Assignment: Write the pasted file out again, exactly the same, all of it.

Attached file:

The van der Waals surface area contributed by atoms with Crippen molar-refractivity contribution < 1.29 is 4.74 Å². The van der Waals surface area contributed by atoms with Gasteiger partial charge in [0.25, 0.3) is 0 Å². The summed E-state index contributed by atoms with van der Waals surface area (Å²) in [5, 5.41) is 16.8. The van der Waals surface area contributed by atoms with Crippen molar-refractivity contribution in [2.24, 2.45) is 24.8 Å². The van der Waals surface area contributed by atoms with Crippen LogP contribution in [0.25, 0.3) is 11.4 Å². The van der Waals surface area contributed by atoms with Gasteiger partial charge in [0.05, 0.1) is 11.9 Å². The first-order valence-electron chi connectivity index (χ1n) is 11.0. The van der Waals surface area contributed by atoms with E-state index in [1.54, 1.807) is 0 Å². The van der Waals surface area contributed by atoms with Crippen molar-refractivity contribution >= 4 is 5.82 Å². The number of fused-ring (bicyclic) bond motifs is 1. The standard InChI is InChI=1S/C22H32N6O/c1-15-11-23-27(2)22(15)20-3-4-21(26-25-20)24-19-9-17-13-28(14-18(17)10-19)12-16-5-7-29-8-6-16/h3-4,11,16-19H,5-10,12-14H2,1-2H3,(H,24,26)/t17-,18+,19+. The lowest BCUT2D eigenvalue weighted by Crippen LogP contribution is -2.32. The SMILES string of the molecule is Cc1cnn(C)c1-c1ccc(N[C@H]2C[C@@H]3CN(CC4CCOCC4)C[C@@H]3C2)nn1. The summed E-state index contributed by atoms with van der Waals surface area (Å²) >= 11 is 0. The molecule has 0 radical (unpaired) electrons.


The van der Waals surface area contributed by atoms with Crippen molar-refractivity contribution < 1.29 is 4.74 Å². The van der Waals surface area contributed by atoms with Gasteiger partial charge in [0.25, 0.3) is 0 Å². The summed E-state index contributed by atoms with van der Waals surface area (Å²) in [5, 5.41) is 16.8. The van der Waals surface area contributed by atoms with Crippen molar-refractivity contribution in [2.24, 2.45) is 24.8 Å². The van der Waals surface area contributed by atoms with Crippen LogP contribution in [0.25, 0.3) is 11.4 Å². The van der Waals surface area contributed by atoms with Gasteiger partial charge in [0.05, 0.1) is 11.9 Å². The first-order valence-electron chi connectivity index (χ1n) is 11.0. The van der Waals surface area contributed by atoms with E-state index in [1.54, 1.807) is 0 Å². The van der Waals surface area contributed by atoms with Crippen molar-refractivity contribution >= 4 is 5.82 Å². The number of fused-ring (bicyclic) bond motifs is 1. The standard InChI is InChI=1S/C22H32N6O/c1-15-11-23-27(2)22(15)20-3-4-21(26-25-20)24-19-9-17-13-28(14-18(17)10-19)12-16-5-7-29-8-6-16/h3-4,11,16-19H,5-10,12-14H2,1-2H3,(H,24,26)/t17-,18+,19+. The lowest BCUT2D eigenvalue weighted by Crippen LogP contribution is -2.32. The SMILES string of the molecule is Cc1cnn(C)c1-c1ccc(N[C@H]2C[C@@H]3CN(CC4CCOCC4)C[C@@H]3C2)nn1. The summed E-state index contributed by atoms with van der Waals surface area (Å²) >= 11 is 0. The molecule has 0 radical (unpaired) electrons.